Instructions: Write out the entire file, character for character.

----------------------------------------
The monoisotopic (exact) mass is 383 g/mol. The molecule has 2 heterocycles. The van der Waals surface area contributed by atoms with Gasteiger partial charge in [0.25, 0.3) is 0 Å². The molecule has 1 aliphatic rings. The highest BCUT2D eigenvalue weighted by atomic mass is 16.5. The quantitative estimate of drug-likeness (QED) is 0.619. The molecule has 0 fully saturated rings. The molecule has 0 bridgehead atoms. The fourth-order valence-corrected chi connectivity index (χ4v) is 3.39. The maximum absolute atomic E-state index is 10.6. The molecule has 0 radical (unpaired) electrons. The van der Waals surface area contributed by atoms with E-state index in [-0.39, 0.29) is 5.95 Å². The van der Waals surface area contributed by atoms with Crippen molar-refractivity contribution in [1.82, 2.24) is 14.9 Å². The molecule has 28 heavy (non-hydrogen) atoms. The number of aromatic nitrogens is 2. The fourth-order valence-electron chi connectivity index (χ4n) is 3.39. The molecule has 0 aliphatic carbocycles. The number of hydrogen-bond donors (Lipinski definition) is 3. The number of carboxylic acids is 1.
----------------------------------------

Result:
The monoisotopic (exact) mass is 383 g/mol. The molecule has 2 heterocycles. The van der Waals surface area contributed by atoms with Gasteiger partial charge in [0.25, 0.3) is 0 Å². The molecule has 1 aliphatic rings. The highest BCUT2D eigenvalue weighted by atomic mass is 16.5. The quantitative estimate of drug-likeness (QED) is 0.619. The molecule has 0 fully saturated rings. The molecule has 0 bridgehead atoms. The fourth-order valence-corrected chi connectivity index (χ4v) is 3.39. The maximum absolute atomic E-state index is 10.6. The molecule has 0 radical (unpaired) electrons. The van der Waals surface area contributed by atoms with E-state index in [-0.39, 0.29) is 5.95 Å². The van der Waals surface area contributed by atoms with Crippen molar-refractivity contribution in [1.82, 2.24) is 14.9 Å². The molecule has 28 heavy (non-hydrogen) atoms. The number of aromatic nitrogens is 2. The fourth-order valence-electron chi connectivity index (χ4n) is 3.39. The molecule has 0 aliphatic carbocycles. The number of hydrogen-bond donors (Lipinski definition) is 3. The number of carboxylic acids is 1.